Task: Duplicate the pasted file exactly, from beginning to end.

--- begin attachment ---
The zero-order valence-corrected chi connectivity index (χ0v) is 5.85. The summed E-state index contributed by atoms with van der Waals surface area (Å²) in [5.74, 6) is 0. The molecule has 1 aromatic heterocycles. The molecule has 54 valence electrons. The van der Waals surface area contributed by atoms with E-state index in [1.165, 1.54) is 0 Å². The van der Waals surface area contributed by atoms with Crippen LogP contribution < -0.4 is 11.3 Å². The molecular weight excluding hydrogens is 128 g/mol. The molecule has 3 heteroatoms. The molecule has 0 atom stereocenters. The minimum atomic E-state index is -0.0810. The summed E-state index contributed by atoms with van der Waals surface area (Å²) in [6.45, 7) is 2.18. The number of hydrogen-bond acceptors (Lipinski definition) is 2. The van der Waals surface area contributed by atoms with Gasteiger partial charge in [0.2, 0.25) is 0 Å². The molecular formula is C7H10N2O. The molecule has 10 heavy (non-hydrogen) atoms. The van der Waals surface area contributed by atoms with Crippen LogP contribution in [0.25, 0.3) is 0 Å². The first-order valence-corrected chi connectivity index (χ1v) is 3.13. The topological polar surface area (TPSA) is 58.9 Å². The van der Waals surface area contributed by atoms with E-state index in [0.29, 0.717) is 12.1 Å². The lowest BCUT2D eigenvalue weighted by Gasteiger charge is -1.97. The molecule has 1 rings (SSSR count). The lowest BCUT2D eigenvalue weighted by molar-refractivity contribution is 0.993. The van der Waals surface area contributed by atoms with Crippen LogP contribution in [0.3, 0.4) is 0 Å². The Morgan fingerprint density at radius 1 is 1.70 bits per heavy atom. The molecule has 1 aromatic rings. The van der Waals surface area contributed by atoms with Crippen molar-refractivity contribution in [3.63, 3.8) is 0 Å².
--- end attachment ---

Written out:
The zero-order valence-corrected chi connectivity index (χ0v) is 5.85. The summed E-state index contributed by atoms with van der Waals surface area (Å²) in [5.74, 6) is 0. The molecule has 1 aromatic heterocycles. The molecule has 54 valence electrons. The van der Waals surface area contributed by atoms with E-state index in [1.165, 1.54) is 0 Å². The van der Waals surface area contributed by atoms with Crippen LogP contribution < -0.4 is 11.3 Å². The molecular weight excluding hydrogens is 128 g/mol. The molecule has 3 heteroatoms. The molecule has 0 atom stereocenters. The minimum atomic E-state index is -0.0810. The summed E-state index contributed by atoms with van der Waals surface area (Å²) in [6.45, 7) is 2.18. The number of hydrogen-bond acceptors (Lipinski definition) is 2. The van der Waals surface area contributed by atoms with Gasteiger partial charge in [0.2, 0.25) is 0 Å². The molecular formula is C7H10N2O. The molecule has 10 heavy (non-hydrogen) atoms. The van der Waals surface area contributed by atoms with Crippen LogP contribution in [0.25, 0.3) is 0 Å². The first-order valence-corrected chi connectivity index (χ1v) is 3.13. The topological polar surface area (TPSA) is 58.9 Å². The van der Waals surface area contributed by atoms with E-state index in [0.29, 0.717) is 12.1 Å². The lowest BCUT2D eigenvalue weighted by Gasteiger charge is -1.97. The molecule has 1 rings (SSSR count). The lowest BCUT2D eigenvalue weighted by molar-refractivity contribution is 0.993. The van der Waals surface area contributed by atoms with Crippen LogP contribution in [0.3, 0.4) is 0 Å². The Morgan fingerprint density at radius 1 is 1.70 bits per heavy atom. The molecule has 1 aromatic rings. The van der Waals surface area contributed by atoms with Crippen molar-refractivity contribution in [3.63, 3.8) is 0 Å².